Humanitarian aid workers are trying to make a difference in an increasingly dangerous world. Psychosocial Support for Humanitarian Aid Workers: A Roadmap of Trauma and Critical Incident Care highlights the risks of such work, educates professionals responsible for their duty of care, and brings together current thinking to promote collaborative working to support the carers of our world.
From the humanitarian aid worker trying to organise support amongst chaos, to the professional offering a safe place for recovery, all of these individuals are at risk of becoming traumatised. Therefore, it is vital that we recognise the psychological risks on these individuals, and that they recognise how they can support themselves, so they can continue to function in the work that they do. This book can be used as a trauma awareness guide for all staff whose work exposes them – directly or indirectly – to trauma, and therefore becomes a risk to their physical or mental wellbeing.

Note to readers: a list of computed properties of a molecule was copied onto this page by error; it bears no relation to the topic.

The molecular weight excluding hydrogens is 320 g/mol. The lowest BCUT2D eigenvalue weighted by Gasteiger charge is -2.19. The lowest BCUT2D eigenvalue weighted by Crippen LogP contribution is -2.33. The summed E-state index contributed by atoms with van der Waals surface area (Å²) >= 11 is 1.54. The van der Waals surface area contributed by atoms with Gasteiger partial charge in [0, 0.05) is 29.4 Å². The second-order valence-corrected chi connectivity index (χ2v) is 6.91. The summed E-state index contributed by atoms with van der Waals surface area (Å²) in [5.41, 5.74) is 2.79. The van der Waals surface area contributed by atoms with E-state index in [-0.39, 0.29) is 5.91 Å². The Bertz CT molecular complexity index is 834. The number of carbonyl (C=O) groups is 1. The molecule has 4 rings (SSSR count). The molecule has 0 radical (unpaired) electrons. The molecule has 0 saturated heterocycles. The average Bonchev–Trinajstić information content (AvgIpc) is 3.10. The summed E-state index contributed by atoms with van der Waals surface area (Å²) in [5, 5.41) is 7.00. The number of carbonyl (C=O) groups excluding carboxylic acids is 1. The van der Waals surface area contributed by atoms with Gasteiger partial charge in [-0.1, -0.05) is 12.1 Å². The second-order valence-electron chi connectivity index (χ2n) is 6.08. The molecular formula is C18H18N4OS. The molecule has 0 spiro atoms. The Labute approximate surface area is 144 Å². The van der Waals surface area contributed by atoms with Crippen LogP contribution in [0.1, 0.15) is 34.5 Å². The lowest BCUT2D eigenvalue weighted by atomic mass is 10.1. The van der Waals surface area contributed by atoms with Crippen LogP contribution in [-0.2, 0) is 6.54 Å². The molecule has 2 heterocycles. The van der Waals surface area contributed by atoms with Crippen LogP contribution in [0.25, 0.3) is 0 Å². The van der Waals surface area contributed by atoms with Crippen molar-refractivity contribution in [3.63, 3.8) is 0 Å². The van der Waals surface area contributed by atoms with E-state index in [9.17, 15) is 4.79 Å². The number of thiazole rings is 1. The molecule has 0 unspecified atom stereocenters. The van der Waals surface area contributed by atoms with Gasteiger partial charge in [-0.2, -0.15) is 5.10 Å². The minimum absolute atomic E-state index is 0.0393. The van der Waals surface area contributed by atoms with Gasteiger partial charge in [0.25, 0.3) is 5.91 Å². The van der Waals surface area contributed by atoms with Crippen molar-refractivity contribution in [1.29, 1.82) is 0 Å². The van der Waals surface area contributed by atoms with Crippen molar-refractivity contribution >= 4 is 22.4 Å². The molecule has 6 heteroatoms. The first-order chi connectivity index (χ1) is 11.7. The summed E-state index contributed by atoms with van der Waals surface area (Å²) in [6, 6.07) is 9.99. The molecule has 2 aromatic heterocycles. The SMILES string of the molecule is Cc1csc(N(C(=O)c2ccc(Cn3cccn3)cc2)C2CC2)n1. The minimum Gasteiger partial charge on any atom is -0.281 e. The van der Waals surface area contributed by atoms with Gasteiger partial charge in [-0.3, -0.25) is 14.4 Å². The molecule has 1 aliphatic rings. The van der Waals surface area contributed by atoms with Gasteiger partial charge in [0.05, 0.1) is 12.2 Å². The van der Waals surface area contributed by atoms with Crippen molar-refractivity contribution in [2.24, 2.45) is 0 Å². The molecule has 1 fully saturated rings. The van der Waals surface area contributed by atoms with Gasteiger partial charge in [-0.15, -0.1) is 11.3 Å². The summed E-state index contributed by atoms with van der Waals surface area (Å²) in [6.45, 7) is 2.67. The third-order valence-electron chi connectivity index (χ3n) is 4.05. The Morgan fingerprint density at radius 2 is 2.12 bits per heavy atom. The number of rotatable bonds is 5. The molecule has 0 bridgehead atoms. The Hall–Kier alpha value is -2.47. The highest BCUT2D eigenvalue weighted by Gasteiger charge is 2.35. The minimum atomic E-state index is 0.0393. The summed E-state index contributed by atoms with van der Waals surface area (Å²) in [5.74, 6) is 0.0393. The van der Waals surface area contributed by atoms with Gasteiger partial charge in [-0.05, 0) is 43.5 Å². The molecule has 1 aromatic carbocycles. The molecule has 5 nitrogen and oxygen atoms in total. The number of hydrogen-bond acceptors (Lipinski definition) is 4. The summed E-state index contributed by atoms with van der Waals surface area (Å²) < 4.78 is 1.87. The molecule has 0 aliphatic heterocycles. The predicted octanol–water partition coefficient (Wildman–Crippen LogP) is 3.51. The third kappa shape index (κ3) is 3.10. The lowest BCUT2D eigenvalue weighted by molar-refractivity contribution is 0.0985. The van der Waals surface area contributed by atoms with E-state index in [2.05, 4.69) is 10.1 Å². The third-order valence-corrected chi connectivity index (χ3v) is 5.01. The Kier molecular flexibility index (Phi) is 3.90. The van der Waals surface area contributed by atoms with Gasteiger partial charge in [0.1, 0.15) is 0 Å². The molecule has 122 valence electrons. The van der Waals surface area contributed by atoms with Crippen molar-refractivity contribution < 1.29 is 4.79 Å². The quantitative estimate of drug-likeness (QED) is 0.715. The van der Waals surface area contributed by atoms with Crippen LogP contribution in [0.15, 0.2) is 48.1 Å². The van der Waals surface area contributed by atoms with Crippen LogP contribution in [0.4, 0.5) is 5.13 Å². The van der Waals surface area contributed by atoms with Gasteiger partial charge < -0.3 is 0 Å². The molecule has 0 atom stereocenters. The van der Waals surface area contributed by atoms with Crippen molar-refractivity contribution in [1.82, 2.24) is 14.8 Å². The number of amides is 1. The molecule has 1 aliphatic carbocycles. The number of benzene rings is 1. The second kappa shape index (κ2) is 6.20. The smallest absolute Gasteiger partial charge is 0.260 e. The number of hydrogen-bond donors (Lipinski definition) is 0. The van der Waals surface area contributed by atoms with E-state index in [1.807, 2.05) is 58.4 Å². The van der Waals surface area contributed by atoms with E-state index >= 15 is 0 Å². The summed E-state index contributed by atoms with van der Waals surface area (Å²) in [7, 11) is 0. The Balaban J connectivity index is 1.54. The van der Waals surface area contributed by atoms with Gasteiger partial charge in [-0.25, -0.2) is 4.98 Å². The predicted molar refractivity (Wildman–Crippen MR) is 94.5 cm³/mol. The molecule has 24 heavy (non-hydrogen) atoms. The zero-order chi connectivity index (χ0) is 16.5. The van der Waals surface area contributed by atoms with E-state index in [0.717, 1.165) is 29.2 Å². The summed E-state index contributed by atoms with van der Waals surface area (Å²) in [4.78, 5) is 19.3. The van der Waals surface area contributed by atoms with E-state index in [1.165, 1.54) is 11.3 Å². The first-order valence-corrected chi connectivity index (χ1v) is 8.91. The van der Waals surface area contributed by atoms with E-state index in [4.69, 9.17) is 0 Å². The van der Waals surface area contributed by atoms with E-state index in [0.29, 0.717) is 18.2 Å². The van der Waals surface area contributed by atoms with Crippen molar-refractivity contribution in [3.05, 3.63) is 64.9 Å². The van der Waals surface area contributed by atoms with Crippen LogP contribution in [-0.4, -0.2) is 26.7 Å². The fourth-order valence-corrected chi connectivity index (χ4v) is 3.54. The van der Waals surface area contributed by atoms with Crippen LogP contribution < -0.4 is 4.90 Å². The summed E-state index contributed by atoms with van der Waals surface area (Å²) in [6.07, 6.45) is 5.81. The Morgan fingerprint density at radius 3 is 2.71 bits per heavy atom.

Psychosocial Support for Humanitarian Aid Workers will appeal to all those working in the field of humanitarian aid, counsellors and psychotherapists, emergency first responders, as well as those who are looking to support themselves after surviving trauma.
"Raising standards in psychosocial support for those working on humanitarian response to crises and disaster is only just being recognised by those organisations working in the field. This book is an essential and timely contribution to understanding the need for such support as well as providing a practical guide to establishing systems and approaches. I would urge all those responsible for humanitarian aid workers and indeed, for those responsible for staff or volunteers working in development organisations, to read this book as a matter of urgency and to take on board its recommendations"
Philip Goodwin, Chief Executive, VSO International.
1. Introduction: the roadmap of psychological risk
2. The physiology of trauma:the mechanics of trauma
3. Treating trauma: support vehicles of recovery
4. Resilience toolkit: the first aid kit
5. Psychosocial management of critical incidents: the emergency route
6. The complete package of care: the road most travelled
7. Cultural relevance of psychosocial support: local roadmaps
8. Conclusion: the complete trauma grab bag
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